Start investing in your health by prioritizing these eight lifestyle activities.
1. Don’t smoke/use tobacco. If you already do, put maximum effort into quitting. In addition to the lung cancer risk, it can damage other organs including your heart, skin, eyes, and bones. (Plus, cigarettes are expensive: imagine how much money you can save by quitting them.)
2. Get regular exercise. Seriously, it’s the single best thing you can do for your physical and cognitive health. Regular exercise improves memory and thinking skills, reduces the risk of heart disease and cancer, bolsters the immune system, builds stronger bones, helps prevent diabetes…and the list goes on.
3. Eat as many vegetables as possible. This is pretty much the best thing you can do after exercise. Studies show that a diet rich in vegetables (and certain fruits) lowers the risk of cardiovascular disease, cancer, stroke, and diabetes, improves vision, digestion, and blood pressure, and helps promote feelings of satiety, which can aid in limiting calories for weight loss. Plus, they contain plenty of protein, complex carbs, and micronutrients to help you meet daily nutritional goals.
4. Avoid sugar and heavily processed foods. Sugar consumption is linked with diseases from cancer to dementia, and increases the risk of dying from heart disease. Many processed foods (especially “low-fat” foods) pack in the sugar, salt, and empty carbs to help them taste better and stay preserved longer, but it’s bad news for everything except your taste buds. Regular consumption of ultra-processed foods is correlated with cancer risk.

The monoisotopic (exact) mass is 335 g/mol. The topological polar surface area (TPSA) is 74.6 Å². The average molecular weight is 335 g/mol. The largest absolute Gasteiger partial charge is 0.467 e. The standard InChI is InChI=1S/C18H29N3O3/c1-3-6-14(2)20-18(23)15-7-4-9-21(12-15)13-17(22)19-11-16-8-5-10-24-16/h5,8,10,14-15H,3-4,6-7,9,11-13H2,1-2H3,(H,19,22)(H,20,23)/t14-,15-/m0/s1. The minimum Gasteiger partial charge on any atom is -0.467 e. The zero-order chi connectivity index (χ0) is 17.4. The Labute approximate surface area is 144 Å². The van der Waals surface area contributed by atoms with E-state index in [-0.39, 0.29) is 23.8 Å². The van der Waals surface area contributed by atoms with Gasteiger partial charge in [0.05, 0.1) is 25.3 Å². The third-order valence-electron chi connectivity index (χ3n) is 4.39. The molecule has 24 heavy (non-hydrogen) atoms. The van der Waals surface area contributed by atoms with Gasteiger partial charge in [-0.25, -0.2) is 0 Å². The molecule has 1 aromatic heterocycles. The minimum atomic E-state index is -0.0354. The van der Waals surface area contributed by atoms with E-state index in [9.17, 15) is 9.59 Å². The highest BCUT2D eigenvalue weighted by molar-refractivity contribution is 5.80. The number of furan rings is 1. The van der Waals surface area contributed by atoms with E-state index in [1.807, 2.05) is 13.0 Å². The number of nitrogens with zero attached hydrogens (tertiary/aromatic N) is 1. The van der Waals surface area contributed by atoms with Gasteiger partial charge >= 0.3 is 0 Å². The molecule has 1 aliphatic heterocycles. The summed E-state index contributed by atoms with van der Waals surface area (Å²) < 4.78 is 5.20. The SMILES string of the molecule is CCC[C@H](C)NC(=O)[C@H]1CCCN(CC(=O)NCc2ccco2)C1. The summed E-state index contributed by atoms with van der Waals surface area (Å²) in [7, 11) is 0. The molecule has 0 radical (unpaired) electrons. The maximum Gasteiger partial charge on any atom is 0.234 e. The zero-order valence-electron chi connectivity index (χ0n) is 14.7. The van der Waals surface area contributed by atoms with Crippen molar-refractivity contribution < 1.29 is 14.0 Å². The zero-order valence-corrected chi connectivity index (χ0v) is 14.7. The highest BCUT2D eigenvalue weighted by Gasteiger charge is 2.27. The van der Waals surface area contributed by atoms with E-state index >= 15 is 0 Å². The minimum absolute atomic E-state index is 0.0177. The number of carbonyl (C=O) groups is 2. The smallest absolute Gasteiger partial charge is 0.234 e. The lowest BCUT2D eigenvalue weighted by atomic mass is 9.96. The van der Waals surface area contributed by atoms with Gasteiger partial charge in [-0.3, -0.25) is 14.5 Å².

5. Limit dairy. Despite clever marketing by the dairy industry, the question “got milk?” should probably be answered with “no.” Milk drinkers have more heart disease and cancer, and a higher risk of premature death. It doesn’t even seem to be good for your bones, since countries with the highest dairy consumption also have the highest rates of osteoporosis. Women who drank the most milk also had the highest risk of bone fractures.
6. If you drink, drink moderately. Some alcohol types are better than others: beer is high in carbs, drinks with mixers are usually high in sugar and calories, and dark liquors contain “cogeners,” toxic chemicals produced during the fermentation process. Red wine and clear liquors are the “healthier” alcohols. (That said, if you don’t drink, there really aren’t compelling health reasons to start doing so.)
7. Stay hydrated. Coffee and soda don’t count; caffeine is a diuretic that can speed up fluid loss. Carry a reusable water bottle with you and remind yourself to drink regularly. Aim to follow recommendations of at least eight 8-ounce glasses per day. Drinking water also saves money because unlike soda and coffee, water is free.
8. Get enough sleep. Last but most certainly not least, sleep is critical for a healthy body and brain. The working world often seems like a competition for who can get the least sleep, but this is counterproductive (in the literal sense–sleep deprivation costs the U.S. $411 billion in lost productivity). Plus, it causes car accidents, heart problems, stroke, depression, memory problems, weight gain, and other increased risks of death. Get your 7-8 hours.
Set Yourself Up to Make the Most of Retirement
Whether you retire early or on schedule, let’s face it…we all want to spend that time doing things we enjoy. Too many people spend their lives working, only to drop dead a few years into retirement because they neglected their health. By investing in your health, you can actually put all that money you’re saving to good use.
Work hard, but maintain a balance; putting in 80-hour weeks isn’t physically or mentally sustainable. Save as much as you can, but not by living off of the dollar menu at McDonalds. Develop good habits that improve your quality of life while saving you money.
Start investing in your health as soon as possible, because much like investing in the stock market, these are benefits that most certainly compound over time.